Reliability and Condition Monitoring Services
Ultrasonic Thickness testing is used to determine the remaining plate thickness and therefore the integrity of steel, aluminium and general metal vessels, plates and pipe work. Whilst the process is non destructive, physical contact with the surface is required. Advancements in technology have removed the need for surface preparation and reading can now be taken through a painted surface. The Ultrasonic Thickness Report is a separate detailed report and includes diagrams indicating where the readings were taken and the current state of the component. These reading can then be used for trending over time or compared against set standards to identify remaining life or wear rates within the system.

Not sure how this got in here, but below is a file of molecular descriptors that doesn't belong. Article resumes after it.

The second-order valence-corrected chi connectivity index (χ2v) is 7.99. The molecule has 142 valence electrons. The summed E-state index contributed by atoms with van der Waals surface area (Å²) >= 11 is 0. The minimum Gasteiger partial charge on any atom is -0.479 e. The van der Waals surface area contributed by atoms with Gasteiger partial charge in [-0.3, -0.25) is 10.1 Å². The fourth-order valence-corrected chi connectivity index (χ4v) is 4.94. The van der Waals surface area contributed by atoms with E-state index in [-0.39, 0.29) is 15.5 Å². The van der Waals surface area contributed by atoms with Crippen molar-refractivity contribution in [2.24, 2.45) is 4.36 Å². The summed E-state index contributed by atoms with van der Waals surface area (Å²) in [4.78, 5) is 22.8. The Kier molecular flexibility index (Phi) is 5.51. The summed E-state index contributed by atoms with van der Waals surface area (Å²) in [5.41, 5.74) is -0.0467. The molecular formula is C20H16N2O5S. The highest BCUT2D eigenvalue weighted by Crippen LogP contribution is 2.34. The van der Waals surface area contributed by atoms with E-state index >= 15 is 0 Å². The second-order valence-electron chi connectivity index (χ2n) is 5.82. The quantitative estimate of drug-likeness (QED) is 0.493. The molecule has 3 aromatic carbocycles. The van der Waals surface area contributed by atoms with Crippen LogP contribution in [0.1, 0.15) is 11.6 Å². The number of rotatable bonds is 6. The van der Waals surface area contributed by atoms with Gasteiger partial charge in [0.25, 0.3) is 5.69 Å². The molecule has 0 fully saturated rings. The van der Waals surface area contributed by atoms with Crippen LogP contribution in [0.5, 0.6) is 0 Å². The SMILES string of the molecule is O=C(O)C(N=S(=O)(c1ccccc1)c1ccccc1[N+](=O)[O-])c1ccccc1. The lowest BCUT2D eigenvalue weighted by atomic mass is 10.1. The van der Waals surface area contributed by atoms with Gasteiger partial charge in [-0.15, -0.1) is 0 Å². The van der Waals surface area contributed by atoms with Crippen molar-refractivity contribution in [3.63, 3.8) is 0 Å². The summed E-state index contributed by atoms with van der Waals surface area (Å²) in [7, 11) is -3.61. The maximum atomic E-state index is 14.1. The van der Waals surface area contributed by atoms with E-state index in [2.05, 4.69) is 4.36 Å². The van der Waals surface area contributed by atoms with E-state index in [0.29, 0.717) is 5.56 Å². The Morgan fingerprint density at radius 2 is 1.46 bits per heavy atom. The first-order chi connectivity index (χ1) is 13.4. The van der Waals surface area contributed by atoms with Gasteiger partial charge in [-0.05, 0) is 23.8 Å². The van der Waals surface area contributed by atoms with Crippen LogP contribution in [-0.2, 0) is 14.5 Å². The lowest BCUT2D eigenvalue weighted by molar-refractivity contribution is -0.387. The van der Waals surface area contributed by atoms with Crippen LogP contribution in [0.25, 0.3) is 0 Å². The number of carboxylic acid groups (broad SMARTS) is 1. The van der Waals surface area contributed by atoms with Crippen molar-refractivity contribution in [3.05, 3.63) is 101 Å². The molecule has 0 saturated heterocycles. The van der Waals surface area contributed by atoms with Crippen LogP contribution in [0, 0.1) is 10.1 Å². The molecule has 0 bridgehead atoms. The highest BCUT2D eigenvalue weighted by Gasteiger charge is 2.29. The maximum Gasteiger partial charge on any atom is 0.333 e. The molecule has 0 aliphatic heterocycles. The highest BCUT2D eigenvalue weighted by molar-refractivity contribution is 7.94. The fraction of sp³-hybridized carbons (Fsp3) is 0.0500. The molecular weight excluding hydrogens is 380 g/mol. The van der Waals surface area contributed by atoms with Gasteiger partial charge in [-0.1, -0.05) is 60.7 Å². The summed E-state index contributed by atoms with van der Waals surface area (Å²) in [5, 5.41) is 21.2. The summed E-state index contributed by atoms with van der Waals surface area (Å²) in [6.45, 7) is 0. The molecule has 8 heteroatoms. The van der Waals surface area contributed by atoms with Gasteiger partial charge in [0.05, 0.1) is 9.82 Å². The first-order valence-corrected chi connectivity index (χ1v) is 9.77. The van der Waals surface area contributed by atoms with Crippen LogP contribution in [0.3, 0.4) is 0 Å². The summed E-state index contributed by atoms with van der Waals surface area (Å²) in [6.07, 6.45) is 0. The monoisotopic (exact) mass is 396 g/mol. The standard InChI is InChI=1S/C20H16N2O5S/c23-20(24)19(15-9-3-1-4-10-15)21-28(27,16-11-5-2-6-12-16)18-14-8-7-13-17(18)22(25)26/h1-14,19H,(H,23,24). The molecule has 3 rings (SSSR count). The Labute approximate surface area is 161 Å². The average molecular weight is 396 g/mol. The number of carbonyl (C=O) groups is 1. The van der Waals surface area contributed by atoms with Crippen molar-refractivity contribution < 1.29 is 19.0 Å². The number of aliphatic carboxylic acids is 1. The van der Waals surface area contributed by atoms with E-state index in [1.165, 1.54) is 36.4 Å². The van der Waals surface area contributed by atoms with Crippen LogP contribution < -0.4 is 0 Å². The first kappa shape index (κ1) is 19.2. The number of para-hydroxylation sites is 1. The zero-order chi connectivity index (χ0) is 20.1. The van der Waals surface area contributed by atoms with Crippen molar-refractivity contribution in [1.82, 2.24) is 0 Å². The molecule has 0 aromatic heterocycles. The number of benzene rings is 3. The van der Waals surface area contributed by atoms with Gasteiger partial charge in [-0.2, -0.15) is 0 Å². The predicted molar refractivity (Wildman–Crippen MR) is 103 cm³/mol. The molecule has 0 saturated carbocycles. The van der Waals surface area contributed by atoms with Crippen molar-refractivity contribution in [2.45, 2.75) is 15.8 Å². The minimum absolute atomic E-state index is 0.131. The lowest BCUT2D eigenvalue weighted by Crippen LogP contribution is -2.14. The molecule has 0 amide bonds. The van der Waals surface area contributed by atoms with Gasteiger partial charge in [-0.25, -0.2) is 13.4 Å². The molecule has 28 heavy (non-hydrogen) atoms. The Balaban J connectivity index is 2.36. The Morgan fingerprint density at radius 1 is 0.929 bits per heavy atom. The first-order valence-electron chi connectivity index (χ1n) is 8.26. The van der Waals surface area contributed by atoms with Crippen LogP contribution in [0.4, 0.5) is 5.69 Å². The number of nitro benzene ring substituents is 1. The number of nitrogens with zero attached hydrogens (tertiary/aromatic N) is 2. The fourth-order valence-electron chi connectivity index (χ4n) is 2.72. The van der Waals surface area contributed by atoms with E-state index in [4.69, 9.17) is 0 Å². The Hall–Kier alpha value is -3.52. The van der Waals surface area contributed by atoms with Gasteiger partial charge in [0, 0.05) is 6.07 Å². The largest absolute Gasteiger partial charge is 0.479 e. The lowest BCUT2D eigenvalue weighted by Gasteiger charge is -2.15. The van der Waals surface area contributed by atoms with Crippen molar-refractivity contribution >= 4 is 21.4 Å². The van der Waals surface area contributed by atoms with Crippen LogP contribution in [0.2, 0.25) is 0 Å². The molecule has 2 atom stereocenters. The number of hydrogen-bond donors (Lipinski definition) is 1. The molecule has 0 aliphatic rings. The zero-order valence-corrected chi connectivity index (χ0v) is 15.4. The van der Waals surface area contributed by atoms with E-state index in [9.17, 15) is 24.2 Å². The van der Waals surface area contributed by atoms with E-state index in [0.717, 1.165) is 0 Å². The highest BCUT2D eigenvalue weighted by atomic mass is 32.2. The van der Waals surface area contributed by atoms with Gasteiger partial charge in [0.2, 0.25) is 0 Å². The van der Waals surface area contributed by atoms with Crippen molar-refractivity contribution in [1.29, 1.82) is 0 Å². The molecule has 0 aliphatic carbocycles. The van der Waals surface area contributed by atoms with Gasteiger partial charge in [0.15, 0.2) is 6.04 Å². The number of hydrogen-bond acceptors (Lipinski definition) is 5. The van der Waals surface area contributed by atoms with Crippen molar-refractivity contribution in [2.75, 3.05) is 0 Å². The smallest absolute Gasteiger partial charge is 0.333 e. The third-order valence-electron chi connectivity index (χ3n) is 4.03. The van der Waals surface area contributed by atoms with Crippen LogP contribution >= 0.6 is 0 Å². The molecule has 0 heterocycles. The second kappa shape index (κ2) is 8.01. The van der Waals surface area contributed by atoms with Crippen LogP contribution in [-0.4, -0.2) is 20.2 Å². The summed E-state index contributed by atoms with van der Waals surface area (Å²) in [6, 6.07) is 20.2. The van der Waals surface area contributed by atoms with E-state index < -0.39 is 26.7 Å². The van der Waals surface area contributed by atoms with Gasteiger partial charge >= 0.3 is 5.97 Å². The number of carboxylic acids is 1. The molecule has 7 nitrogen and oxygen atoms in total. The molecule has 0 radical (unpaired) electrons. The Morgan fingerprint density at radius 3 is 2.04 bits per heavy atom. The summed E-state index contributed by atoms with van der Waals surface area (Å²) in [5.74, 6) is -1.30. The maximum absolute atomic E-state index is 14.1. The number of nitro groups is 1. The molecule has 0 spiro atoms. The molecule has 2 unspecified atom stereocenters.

There are two methods of receiving the ultrasound waveform, reflection and attenuation. In reflection (or pulse-echo) mode, the transducer performs both the sending and the receiving of the pulsed waves as the "sound" is reflected back to the device. Reflected ultrasound comes from an interface, such as the back wall of the object or from an imperfection within the object. The diagnostic machine displays these results in the form of a signal with an amplitude representing the intensity of the reflection and the distance, representing the arrival time of the reflection. In attenuation (or through-transmission) mode, a transmitter sends ultrasound through one surface, and a separate receiver detects the amount that has reached it on another surface after traveling through the medium. Imperfections or other conditions in the space between the transmitter and receiver reduce the amount of sound transmitted, thus revealing their presence. Using the couplant increases the efficiency of the process by reducing the losses in the ultrasonic wave energy due to separation between the surfaces.